Rep. Bart Stupak, D-Mich., announces he will vote to pass the health care reform bill after President Obama agreed to sign an executive order reaffirming the ban on the use of federal funds to provide abortions, March 21, 2010.
Alex Brandon AP

Originally published on Tue January 27, 2015 6:25 am

This week, Congress returns with House leaders vowing to revisit the anti-abortion bill they pulled off the floor last week. The ban on abortions after 20 weeks was withdrawn when it appeared there weren't enough Republican votes to pass it.

Why did it need quite so many Republican votes? Because the GOP can no longer count on a contingent of Democrats to help out on abortion-related votes.

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The Two-Way
11:39 am
Mon January 26, 2015

U.S. Drone Strikes Target Suspected Al-Qaida Militants In Yemen

Originally published on Mon January 26, 2015 12:38 pm

A U.S. drone strike on suspected al-Qaida militants in Yemen killed at least three people, just days after the U.S.-backed government resigned in the face of an uprising by Shiite Houthi rebels, effectively leaving the country with no government.

The Associated Press reports that the strike, which occurred in the central province of Marib, targeted a vehicle carrying three men near the border with neighboring Shabwa province, an al-Qaida stronghold. The news agency also quoted an al-Qaida member as saying two of the slain fighters were Yemenis, one Saudi. Here's more:

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Book Reviews
11:17 am
Mon January 26, 2015

These 13 'Almost Famous Women' Stirred Up Trouble, Or Trouble Found Them

One of Megan Mayhew Bergman's short stories is based on the life of dancer and actress Butterfly McQueen.
Hulton Archive Getty Images

Originally published on Mon January 26, 2015 12:17 pm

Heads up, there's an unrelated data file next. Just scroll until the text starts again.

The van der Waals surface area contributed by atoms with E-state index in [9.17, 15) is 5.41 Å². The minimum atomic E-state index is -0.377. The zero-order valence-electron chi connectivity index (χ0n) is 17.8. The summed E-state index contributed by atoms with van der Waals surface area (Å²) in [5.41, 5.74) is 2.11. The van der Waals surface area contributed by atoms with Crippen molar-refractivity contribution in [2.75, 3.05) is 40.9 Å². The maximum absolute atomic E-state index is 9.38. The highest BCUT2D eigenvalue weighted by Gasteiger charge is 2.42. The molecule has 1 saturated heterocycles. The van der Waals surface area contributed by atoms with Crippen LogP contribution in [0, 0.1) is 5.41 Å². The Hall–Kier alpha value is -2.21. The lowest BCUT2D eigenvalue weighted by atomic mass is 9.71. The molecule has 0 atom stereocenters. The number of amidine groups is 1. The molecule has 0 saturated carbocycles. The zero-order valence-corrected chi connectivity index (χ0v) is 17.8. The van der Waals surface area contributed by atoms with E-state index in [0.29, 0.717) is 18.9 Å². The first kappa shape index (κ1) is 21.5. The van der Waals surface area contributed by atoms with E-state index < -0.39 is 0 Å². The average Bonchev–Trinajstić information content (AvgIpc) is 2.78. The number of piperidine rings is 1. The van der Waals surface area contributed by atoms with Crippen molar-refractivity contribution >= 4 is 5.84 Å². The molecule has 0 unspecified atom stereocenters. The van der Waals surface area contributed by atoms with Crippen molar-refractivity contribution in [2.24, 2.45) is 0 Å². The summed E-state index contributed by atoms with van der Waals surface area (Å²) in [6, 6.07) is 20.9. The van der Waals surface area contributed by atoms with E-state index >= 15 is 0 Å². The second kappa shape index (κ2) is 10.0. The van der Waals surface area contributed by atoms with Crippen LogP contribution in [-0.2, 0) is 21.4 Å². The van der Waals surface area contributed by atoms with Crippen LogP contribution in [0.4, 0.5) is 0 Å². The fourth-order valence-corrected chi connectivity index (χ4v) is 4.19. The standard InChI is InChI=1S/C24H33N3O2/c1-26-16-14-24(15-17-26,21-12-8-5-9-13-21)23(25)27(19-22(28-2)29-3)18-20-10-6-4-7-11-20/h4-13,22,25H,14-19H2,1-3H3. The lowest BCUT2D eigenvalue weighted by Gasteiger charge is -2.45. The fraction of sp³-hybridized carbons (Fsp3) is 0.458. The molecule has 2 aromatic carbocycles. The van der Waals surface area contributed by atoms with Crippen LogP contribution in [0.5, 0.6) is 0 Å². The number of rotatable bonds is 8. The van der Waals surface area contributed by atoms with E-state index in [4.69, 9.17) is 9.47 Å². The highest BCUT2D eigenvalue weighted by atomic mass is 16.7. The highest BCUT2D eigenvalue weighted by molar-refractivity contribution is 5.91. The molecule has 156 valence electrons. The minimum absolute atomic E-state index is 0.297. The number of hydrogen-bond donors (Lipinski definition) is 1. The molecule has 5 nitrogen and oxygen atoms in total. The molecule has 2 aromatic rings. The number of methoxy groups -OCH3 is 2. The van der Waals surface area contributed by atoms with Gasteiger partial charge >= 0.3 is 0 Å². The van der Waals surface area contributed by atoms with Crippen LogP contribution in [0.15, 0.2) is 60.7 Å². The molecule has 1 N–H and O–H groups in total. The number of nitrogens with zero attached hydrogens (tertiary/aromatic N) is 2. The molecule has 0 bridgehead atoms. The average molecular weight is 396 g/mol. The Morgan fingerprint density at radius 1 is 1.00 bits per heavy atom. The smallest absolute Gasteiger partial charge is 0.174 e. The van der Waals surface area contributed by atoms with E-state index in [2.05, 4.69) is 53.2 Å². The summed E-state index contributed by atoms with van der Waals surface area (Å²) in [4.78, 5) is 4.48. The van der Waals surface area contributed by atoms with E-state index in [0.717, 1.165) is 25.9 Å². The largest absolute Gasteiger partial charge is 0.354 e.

Almost Famous Women is the kind of "high concept" short-story collection that invites skepticism. These stories are about 13 historical women whose names you mostly might sort-of recognize. Beryl Markham, Butterfly McQueen and Shirley Jackson are slam-dunks, but Romaine Brooks and Joe Carstairs are a bit blurrier. While the family names of Allegra Byron, Dolly Wilde and Norma Millay betray their relation to important figures, we don't know what they did. And who the heck was Hazel Eaton or Tiny Davis?

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Author Interviews
11:17 am
Mon January 26, 2015

'Ghettoside' Explores Why Murders Are Invisible In Los Angeles

Copyright 2015 NPR. To see more, visit http://www.npr.org/.

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DAVE DAVIES, HOST:

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The Two-Way
10:06 am
Mon January 26, 2015

India's Modi Makes A Name For Himself — Literally — In Meeting With Obama

An up-close shot of Indian Prime Minister Narendra Modi's suit reveals its telltale lettering: his name, in stripes of gold down his jacket.
Prakash Singh AFP/Getty Images

Originally published on Mon January 26, 2015 1:02 pm